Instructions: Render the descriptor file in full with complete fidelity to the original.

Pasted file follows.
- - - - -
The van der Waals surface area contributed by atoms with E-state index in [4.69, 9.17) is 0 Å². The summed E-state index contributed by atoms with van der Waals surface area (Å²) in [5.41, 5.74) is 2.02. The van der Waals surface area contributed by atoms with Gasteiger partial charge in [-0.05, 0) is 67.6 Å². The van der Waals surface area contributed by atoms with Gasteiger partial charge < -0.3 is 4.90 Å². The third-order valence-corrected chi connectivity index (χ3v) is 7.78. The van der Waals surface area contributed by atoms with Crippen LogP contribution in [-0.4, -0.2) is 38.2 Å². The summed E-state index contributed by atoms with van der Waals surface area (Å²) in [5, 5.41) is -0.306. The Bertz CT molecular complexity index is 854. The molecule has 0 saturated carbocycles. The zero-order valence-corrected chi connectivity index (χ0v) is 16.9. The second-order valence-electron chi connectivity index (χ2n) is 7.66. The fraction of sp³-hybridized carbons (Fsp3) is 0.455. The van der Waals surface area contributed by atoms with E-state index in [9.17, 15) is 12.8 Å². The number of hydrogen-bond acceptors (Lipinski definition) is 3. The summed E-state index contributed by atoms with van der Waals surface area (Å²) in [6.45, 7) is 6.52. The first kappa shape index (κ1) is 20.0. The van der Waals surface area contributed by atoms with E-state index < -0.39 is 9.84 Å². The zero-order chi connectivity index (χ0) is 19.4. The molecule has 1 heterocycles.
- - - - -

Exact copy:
The van der Waals surface area contributed by atoms with E-state index in [4.69, 9.17) is 0 Å². The summed E-state index contributed by atoms with van der Waals surface area (Å²) in [5.41, 5.74) is 2.02. The van der Waals surface area contributed by atoms with Gasteiger partial charge in [-0.05, 0) is 67.6 Å². The van der Waals surface area contributed by atoms with Gasteiger partial charge < -0.3 is 4.90 Å². The third-order valence-corrected chi connectivity index (χ3v) is 7.78. The van der Waals surface area contributed by atoms with Crippen LogP contribution in [-0.4, -0.2) is 38.2 Å². The summed E-state index contributed by atoms with van der Waals surface area (Å²) in [5, 5.41) is -0.306. The Bertz CT molecular complexity index is 854. The molecule has 0 saturated carbocycles. The zero-order valence-corrected chi connectivity index (χ0v) is 16.9. The second-order valence-electron chi connectivity index (χ2n) is 7.66. The fraction of sp³-hybridized carbons (Fsp3) is 0.455. The van der Waals surface area contributed by atoms with E-state index in [9.17, 15) is 12.8 Å². The number of hydrogen-bond acceptors (Lipinski definition) is 3. The summed E-state index contributed by atoms with van der Waals surface area (Å²) in [6.45, 7) is 6.52. The first kappa shape index (κ1) is 20.0. The van der Waals surface area contributed by atoms with E-state index < -0.39 is 9.84 Å². The zero-order chi connectivity index (χ0) is 19.4. The molecule has 1 heterocycles.